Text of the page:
Secondly, as an artist, his creative work is open to criticism for its aesthetic shortcomings, and hence it is his duty to produce a picture worthy of the motion picture art; as a businessman, his paramount consideration is to ensure the popularity of the picture so that the lakhs [i.e., 100,000s] of rupees invested in the work of art are realized and he is in a position to make more pictures.
Thirdly, the financial burden is rather heavy. For in no other work of art is such a big investment called for. A motion picture’s cost varies from two lakhs [200,000] to twenty lakhs [2,000,000] of rupees today, so that his work may stand comparison with the product of the West, cannot afford to make pictures cheaply. So, naturally his primary responsibility is to recover the cost; and to fulfill that responsibility he has to make a picture which will please his customers – the picture-goers. He cannot afford to displease them.
Fourthly, what is the primary need of his customer? The picture-goer goes to see a motion picture for recreation, entertainment; that is his main objective…To please this audience is not an easy task, as it is composed of diverse sections of society with varying tastes and aptitudes.
Shantaram’s numbers for a cost of movie in 1950s, had been corroborated by poet Kannadasan in his 1977 diatribe against MGR. Kannadasan’s range was 700,000 to 2,000,000 Indian rupees.
S.S. Vasan’s additional thoughts
While flipping the 271 pages plus the Appendices of the Film Seminar report, it becomes evident that S.S.Vasan (more than any other attendee) did contribute more in the discussion sections of other presentations. I reproduce another vital contribution made by Vasan, which followed K.A. Abbas’s presentation, ‘The Importance and significance of a good film story – its power with the masses’. Khwaja Ahmad Abbas (1914-1987) was a successful script writer and director of Hindi movies. Vasan (as the editor of Ananda Vikatan weekly and as a movie producer) spoke,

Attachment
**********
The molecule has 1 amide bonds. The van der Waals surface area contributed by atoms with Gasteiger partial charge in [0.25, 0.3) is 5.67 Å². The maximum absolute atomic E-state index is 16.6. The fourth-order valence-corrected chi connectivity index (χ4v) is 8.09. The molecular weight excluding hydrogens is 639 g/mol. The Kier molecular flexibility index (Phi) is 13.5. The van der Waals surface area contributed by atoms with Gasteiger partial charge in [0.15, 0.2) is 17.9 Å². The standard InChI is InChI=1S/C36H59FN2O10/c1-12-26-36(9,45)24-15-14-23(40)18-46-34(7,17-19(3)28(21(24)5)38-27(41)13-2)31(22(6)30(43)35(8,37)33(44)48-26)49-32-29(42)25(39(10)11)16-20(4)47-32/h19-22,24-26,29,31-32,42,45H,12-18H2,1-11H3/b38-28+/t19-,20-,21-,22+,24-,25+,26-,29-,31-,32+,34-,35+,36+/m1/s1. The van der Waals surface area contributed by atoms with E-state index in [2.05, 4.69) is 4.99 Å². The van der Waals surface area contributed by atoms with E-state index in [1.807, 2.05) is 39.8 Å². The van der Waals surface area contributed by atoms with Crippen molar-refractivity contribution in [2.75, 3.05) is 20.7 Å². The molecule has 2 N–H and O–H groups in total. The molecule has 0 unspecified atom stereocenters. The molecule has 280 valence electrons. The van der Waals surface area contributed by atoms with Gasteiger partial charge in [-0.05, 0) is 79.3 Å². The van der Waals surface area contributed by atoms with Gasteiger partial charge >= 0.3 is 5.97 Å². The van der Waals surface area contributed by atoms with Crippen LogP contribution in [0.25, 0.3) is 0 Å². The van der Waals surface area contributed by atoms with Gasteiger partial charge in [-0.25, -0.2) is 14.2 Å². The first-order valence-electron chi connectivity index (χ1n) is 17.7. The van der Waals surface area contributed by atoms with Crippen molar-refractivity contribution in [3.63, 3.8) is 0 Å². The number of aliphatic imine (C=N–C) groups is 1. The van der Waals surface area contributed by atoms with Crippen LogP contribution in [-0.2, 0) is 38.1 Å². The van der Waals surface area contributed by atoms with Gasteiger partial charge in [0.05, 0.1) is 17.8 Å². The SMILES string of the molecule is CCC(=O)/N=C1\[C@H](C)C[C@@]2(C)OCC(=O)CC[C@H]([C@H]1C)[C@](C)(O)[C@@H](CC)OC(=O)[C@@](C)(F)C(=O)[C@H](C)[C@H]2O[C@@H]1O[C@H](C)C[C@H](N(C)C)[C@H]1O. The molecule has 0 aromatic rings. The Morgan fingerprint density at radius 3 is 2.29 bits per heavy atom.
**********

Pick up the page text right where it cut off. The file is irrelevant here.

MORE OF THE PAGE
“In my life as an editor of a paper for the last 30 years and as a film producer for 15 years, the presentation of stories for the public either through the printed paper or the printed celluloid has always confronted me. In the paper I edited, I always wanted that the stories printed should be entertaining and educative. That experience helped me when I entered the film business. Two words I always bear in mind: ‘Contrast and Compromise’. Whether in film making or in writing or in editing, these words are important. Contrast by itself is art. You will find in all art there is contrast. Whenever a thing goes up, it must come down. If there is black, there must be white. If you take the page of a paper, you will find an illustration and you will find printed matter. Even in god’s creation you will find contrast. That is art. And then compromise. I have always been obliged to compromise on art.
There is no such thing as finality in art. As long as the type of people who come to see your pictures are varied in their taste – their taste is not standardized – as long as you get literate and illiterate, common and uncommon, children, both men and women, as long as their tastes are varied, you have to compromise. You can take a particular theme, but you will have to slightly adapt that theme so that it could be enjoyed by the majority. One cannot be dogmatic. We must produce realistic stories on the screen or what purport to be for the benefit of the nation. You may do that, but you have to slightly compromise even there. If you make it too real, then it is not art. There must be idealism. Too much realism on the screen will only mean that in the final stage you take photographs of people as they are, without makeup. Therefore a touch of compromise is again there. Many types of films are being produced. It is all a question of the felt need.